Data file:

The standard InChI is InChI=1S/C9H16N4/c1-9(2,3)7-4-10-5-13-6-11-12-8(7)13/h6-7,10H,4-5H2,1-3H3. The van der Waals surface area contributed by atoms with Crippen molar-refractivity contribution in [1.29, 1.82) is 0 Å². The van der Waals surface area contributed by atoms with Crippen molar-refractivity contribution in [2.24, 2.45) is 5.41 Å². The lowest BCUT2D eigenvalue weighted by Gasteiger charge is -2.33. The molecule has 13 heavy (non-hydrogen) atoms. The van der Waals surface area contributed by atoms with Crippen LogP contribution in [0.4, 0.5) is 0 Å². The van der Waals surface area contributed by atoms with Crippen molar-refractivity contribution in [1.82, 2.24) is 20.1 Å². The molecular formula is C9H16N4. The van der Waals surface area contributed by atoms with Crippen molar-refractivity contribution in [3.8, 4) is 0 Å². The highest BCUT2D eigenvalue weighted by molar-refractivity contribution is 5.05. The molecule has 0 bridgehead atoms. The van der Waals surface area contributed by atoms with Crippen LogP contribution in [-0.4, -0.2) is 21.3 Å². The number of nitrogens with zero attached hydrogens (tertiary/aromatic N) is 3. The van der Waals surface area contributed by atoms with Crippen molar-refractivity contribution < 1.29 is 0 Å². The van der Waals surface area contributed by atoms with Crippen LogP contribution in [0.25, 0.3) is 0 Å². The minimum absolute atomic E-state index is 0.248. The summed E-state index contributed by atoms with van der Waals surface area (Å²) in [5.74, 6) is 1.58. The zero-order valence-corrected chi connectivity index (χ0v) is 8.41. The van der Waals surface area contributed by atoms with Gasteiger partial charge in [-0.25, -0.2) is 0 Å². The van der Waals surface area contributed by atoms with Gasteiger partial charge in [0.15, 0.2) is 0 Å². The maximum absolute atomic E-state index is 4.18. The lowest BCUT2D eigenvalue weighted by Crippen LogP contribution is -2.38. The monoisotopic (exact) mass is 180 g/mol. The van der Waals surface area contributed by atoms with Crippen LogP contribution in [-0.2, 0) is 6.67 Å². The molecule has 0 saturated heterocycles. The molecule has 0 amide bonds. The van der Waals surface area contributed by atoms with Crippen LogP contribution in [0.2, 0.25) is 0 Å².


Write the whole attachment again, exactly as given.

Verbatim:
The standard InChI is InChI=1S/C9H16N4/c1-9(2,3)7-4-10-5-13-6-11-12-8(7)13/h6-7,10H,4-5H2,1-3H3. The van der Waals surface area contributed by atoms with Crippen molar-refractivity contribution in [1.29, 1.82) is 0 Å². The van der Waals surface area contributed by atoms with Crippen molar-refractivity contribution in [2.24, 2.45) is 5.41 Å². The lowest BCUT2D eigenvalue weighted by Gasteiger charge is -2.33. The molecule has 13 heavy (non-hydrogen) atoms. The van der Waals surface area contributed by atoms with Crippen LogP contribution in [0.4, 0.5) is 0 Å². The van der Waals surface area contributed by atoms with Crippen molar-refractivity contribution in [1.82, 2.24) is 20.1 Å². The molecular formula is C9H16N4. The van der Waals surface area contributed by atoms with Crippen molar-refractivity contribution in [3.8, 4) is 0 Å². The highest BCUT2D eigenvalue weighted by molar-refractivity contribution is 5.05. The molecule has 0 bridgehead atoms. The van der Waals surface area contributed by atoms with Crippen LogP contribution in [-0.4, -0.2) is 21.3 Å². The number of nitrogens with zero attached hydrogens (tertiary/aromatic N) is 3. The van der Waals surface area contributed by atoms with Crippen molar-refractivity contribution < 1.29 is 0 Å². The van der Waals surface area contributed by atoms with Crippen LogP contribution in [0.25, 0.3) is 0 Å². The minimum absolute atomic E-state index is 0.248. The summed E-state index contributed by atoms with van der Waals surface area (Å²) in [5.74, 6) is 1.58. The zero-order valence-corrected chi connectivity index (χ0v) is 8.41. The van der Waals surface area contributed by atoms with Gasteiger partial charge in [-0.25, -0.2) is 0 Å². The van der Waals surface area contributed by atoms with Gasteiger partial charge in [0.15, 0.2) is 0 Å². The maximum absolute atomic E-state index is 4.18. The lowest BCUT2D eigenvalue weighted by Crippen LogP contribution is -2.38. The monoisotopic (exact) mass is 180 g/mol. The van der Waals surface area contributed by atoms with Crippen LogP contribution in [-0.2, 0) is 6.67 Å². The molecule has 0 saturated heterocycles. The molecule has 0 amide bonds. The van der Waals surface area contributed by atoms with Crippen LogP contribution in [0.2, 0.25) is 0 Å².